Faultlines

Sculpture

Ai Weiwei (Chinese, b. 1957). Accusers (detail), 2011-2013. From the work S.A.C.R.E.D., 2011‒13.
One of six dioramas in fiberglass and iron, 148 3/8 x 78 x 60 1/5 in. (377 x 198 x 153 cm).
Courtesy of Ai Weiwei Studio. © Ai Weiwei

Chinese artist and activist Ai Weiwei isn’t known for being subtle.  His father, Ai Qing, was a poet-intellectual who landed on the wrong side of the Cultural Revolution and was denounced, publicly humiliated, and sentenced to re-education through forced labor. No surprise, then, that for Ai Weiwei politics are personal.  His activism famously led to his arrest in 2011 (officially, he was imprisoned for tax evasion), and he is currently kept under close surveillance at his home/studio where he continues to produce interdisciplinary, politically-charged art.Ai’s first survey exhibition in the United States, According to What?, concludes its North American grand tour with a show at the Brooklyn Museum, on view through August 10.  The works in the show span three floors, and demonstrate the extraordinary breadth of Ai’s command of a diverse range of media.  Among these are Straight, a massive installation which respond’s to the 2008 Sichuan earthquake, and S.A.C.R.E.D, a new instillation which is now making its American debut.

Sculpture Ai Weiwei

Ai Weiwei (Chinese, b. 1957). Accusers (detail), 2011-2013. From the work S.A.C.R.E.D., 2011‒13. One of six dioramas in fiberglass and iron, 148 3/8 x 78 x 60 1/5 in. (377 x 198 x 153 cm). Courtesy of Ai Weiwei Studio. © Ai Weiwei

Ai has always been controversial, but his art and advocacy became sharply focused when a devastating earthquake struck China’s Sichuan province on May 12, 2008.  Many poorly-built ferroconcrete schools collapsed, though surrounding buildings remained intact.  Circumventing authorities who were not  transparent about the earthquake’s death-toll, Ai turned to social media to launch the Citizen’s Investigation, a crowdsourced initiative to collect the names of all the children who died in Sichuan’s schoolhouses.

For Straight, Ai acquired twisted rebar (the reinforcing bar used in reinforced concrete) from Sichuan’s collapsed schools, which he and his studio assistants heated and meticulously straightened.  The scale of the work is striking.  Filling the entire gallery space in a long, undulating stack with a fissure running down its center, the rebar evokes both geological and ideological fault lines.  Its simplicity and repetition rhyme with minimalist sculpture.    Straight emerged from Ai’s frustration at the ease at which society had moved on so swiftly from the tragedy, and it serves as a poignant memorial to the earthquake’s youngest victims.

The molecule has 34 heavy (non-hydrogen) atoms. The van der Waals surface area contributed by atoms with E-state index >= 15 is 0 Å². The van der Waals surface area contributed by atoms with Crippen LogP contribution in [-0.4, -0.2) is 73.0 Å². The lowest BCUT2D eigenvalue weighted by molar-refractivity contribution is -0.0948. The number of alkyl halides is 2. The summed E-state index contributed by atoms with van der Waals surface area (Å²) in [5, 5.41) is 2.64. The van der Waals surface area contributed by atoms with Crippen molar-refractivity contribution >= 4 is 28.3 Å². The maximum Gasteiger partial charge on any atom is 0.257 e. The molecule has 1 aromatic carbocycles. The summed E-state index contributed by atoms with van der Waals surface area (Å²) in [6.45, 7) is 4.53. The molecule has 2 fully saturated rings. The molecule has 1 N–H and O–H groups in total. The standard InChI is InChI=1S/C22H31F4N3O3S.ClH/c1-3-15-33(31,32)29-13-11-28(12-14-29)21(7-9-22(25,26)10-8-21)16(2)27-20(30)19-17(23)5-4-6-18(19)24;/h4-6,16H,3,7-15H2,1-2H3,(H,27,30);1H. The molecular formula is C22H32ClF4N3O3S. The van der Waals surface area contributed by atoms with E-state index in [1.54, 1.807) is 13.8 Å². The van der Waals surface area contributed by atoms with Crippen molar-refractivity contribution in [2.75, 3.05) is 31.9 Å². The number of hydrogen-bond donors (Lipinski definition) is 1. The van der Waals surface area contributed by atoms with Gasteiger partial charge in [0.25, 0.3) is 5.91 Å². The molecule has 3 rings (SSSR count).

Sculpture Ai Weiwei

Ai Weiwei (Chinese, b. 1957). S.A.C.R.E.D, a six-part work composed of (i) S upper, (ii) A ccusers, (iii) C leansing, (iv) R itual, (v) E ntropy, (iv) D oubt, 2011-13.
Courtesy of Ai Weiwei Studio. © Ai Weiwei

Also on view is S.A.C.R.E.D., which presents the viewer six large, austere boxes equipped with small windows which viewers can voyeuristically peep into.  Inside, Ai recreated the prison cell in which he spent 81 days in 2011, right down to the cobwebs in the corners, and viewers become witnesses to the dreary monotony of Ai’s imprisonment in which he was under constant supervision by two prison guards, even when asleep or using the bathroom.

When it comes to irreverence, Ai has always been an equal opportunist (his Study in Perspective is a series of photographs in which he brandishes his middle finger at many famous buildings and monuments, including the White House).  But there is often surprising substance behind the theatrics, and it’s difficult to look at projects like his Citizen’s Investigation and Straight and not instinctively want to take his side.

Ai Weiwei’s website (http://aiweiwei.com/) contains regular news updates, information regarding the ongoing Citizen’s Investigation, and links to his famous twitter feed, which remains very active.

By Jonathan Rinck

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